It's best not to rush through the pieces in African American Art in the 20th Century, a traveling Smithsonian exhibition opening at the Westmoreland Museum of American Art.
“One of the important things is to give the pieces a little time,” says Smithsonian American Art Museum chief curator Virginia Mecklenburg, adding that certain essential details may not be obvious at first glance.
Doing so enables visitors to more deeply appreciate paintings like Evening Rendezvous by Norman Lewis, considered one of the few Black artists of the early Abstract Expressionist movement. Despite the painting’s romantic title and seemingly formless imagery, Mecklenburg points out that in the haze of the murky greens and vibrant blues and reds is “a gathering of figures in white robes with pointed hats,” alluding to the disguises worn by the Ku Klux Klan.
“If you don’t give it more than just a quick look, you won’t realize that there’s all of this embedded meaning there,” she says.
Evening Rendezvous is one of 45 works, including paintings, sculptures, and prints, by 34 Black American artists. On view from the Feb. 16-May 10, the show spans from the 1930s through the 1990s, covering the Harlem Renaissance, World War II, the Civil Rights movement, and global forces that shaped the chosen artists.
Mecklenburg believes African American Art in the 20th Century caters to people who may not be able to travel to the Smithsonian American Art Museum in Washington, D.C., to experience the work of artists who have made major contributions to “who we are as a country, as a culture, as an art community.”
Westmoreland chief curator Barbara L. Jones agrees, adding, “The art reflects the American experience through the eyes of these artists, and we are excited to offer our visitors the opportunity to learn more about them.”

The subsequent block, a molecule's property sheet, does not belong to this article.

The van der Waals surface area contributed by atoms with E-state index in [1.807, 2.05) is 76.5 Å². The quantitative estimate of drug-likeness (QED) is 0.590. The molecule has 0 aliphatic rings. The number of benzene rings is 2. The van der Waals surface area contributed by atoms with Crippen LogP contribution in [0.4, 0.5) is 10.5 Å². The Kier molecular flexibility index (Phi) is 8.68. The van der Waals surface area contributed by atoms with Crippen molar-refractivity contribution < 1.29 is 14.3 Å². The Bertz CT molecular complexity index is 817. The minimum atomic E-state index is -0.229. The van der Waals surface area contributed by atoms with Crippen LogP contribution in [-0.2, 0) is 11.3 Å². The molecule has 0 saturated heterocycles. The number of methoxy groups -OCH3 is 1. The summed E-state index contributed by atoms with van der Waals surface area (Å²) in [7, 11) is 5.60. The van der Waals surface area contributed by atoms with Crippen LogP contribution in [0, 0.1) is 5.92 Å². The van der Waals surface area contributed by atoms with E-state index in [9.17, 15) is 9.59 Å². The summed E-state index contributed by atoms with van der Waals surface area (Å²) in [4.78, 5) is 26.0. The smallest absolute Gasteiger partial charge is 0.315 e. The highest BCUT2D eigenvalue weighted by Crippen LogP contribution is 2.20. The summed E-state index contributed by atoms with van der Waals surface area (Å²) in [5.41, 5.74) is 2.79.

It also adds to the Westmoreland’s mission of spotlighting groups not traditionally highlighted by the white-dominated art world and examining how that affects how they're perceived. This was evident in its spring 2019 show, Mingled Visions, another traveling exhibition that used photographs by Edward S. Curtis and Will Wilson to critically examine Native American representation in art.
Mecklenburg says the show includes a mix of Black artists “universally recognized as major figures of 20th century art,” including Jacob Lawrence and Romare Bearden, as well as lesser known artists. Overall, she says, the selected artists often use personal experiences to address larger issues. She describes how the 1946 oil painting Can Fire in the Park, which depicts figures huddling around a contained blaze, came from its artist, Beauford Delaney, who had to spend the night in a park after being unfairly kicked out of a boarding house when he first moved to New York City.
“He became sort of included with the other people in that park,” she says. “That says something about fundamental humanity [of] people, no matter who they are or what their situation is.”
Some pieces touch on the more specific conflicts of identity and the yearning for connection among African Americans disenfranchised by racism, war, and other factors. Mecklenburg cites how a 1934 self-portrait by Harlem Renaissance artist Malvin Gray Johnson incorporates the imagery of African masks to present a more complex message.
“It’s such a profound statement about Johnson and how he is thinking about himself — his identity as a Black man, what his relationship to Africa is, what it means to be a painter,” she says. “All of that is in this one, not terribly large rectangular canvas. It gives you a lot to think about.”
She also points to Tambo, a 1993 sculpture by Melvin Edwards that uses found objects welded together to memorialize Oliver Tambo, the former president of the African National Congress who helped to end apartheid in South Africa while in exile.
While the show comes at a perfect time for Black History Month, Mecklenburg sees it more broadly as coming at a tumultuous political and social time in America and around the world.
“This is a moment in our contemporary history where many people are trying to understand perspectives of other people,” says Mecklenburg. “It seems to me that this show was a great way to understand perspectives from recently, but also going back in time, and what [the artists] were thinking about, and what they wanted to capture in paint. [They] don’t paint accidentally, they paint intentionally, and they have something that they think is very important for themselves to express, but also for other people to think about.”